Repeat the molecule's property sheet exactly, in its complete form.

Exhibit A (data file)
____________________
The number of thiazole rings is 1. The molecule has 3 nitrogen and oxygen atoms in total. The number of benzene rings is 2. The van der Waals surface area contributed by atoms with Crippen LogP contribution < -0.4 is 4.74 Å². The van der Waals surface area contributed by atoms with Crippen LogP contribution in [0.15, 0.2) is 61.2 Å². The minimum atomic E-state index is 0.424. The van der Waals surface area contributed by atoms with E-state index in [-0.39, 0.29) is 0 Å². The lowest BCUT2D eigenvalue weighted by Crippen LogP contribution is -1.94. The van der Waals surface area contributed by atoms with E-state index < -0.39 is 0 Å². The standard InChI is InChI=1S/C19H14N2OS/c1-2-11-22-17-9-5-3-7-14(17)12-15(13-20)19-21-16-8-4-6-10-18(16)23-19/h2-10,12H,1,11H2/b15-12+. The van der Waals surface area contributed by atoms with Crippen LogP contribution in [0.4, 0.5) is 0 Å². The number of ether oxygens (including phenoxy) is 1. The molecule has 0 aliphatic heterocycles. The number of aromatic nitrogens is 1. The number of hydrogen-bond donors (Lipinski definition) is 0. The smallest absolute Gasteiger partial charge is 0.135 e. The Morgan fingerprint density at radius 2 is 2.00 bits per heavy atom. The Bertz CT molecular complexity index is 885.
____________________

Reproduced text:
The number of thiazole rings is 1. The molecule has 3 nitrogen and oxygen atoms in total. The number of benzene rings is 2. The van der Waals surface area contributed by atoms with Crippen LogP contribution < -0.4 is 4.74 Å². The van der Waals surface area contributed by atoms with Crippen LogP contribution in [0.15, 0.2) is 61.2 Å². The minimum atomic E-state index is 0.424. The van der Waals surface area contributed by atoms with E-state index in [-0.39, 0.29) is 0 Å². The lowest BCUT2D eigenvalue weighted by Crippen LogP contribution is -1.94. The van der Waals surface area contributed by atoms with E-state index < -0.39 is 0 Å². The standard InChI is InChI=1S/C19H14N2OS/c1-2-11-22-17-9-5-3-7-14(17)12-15(13-20)19-21-16-8-4-6-10-18(16)23-19/h2-10,12H,1,11H2/b15-12+. The van der Waals surface area contributed by atoms with Crippen LogP contribution in [0.4, 0.5) is 0 Å². The number of ether oxygens (including phenoxy) is 1. The molecule has 0 aliphatic heterocycles. The number of aromatic nitrogens is 1. The number of hydrogen-bond donors (Lipinski definition) is 0. The smallest absolute Gasteiger partial charge is 0.135 e. The Morgan fingerprint density at radius 2 is 2.00 bits per heavy atom. The Bertz CT molecular complexity index is 885.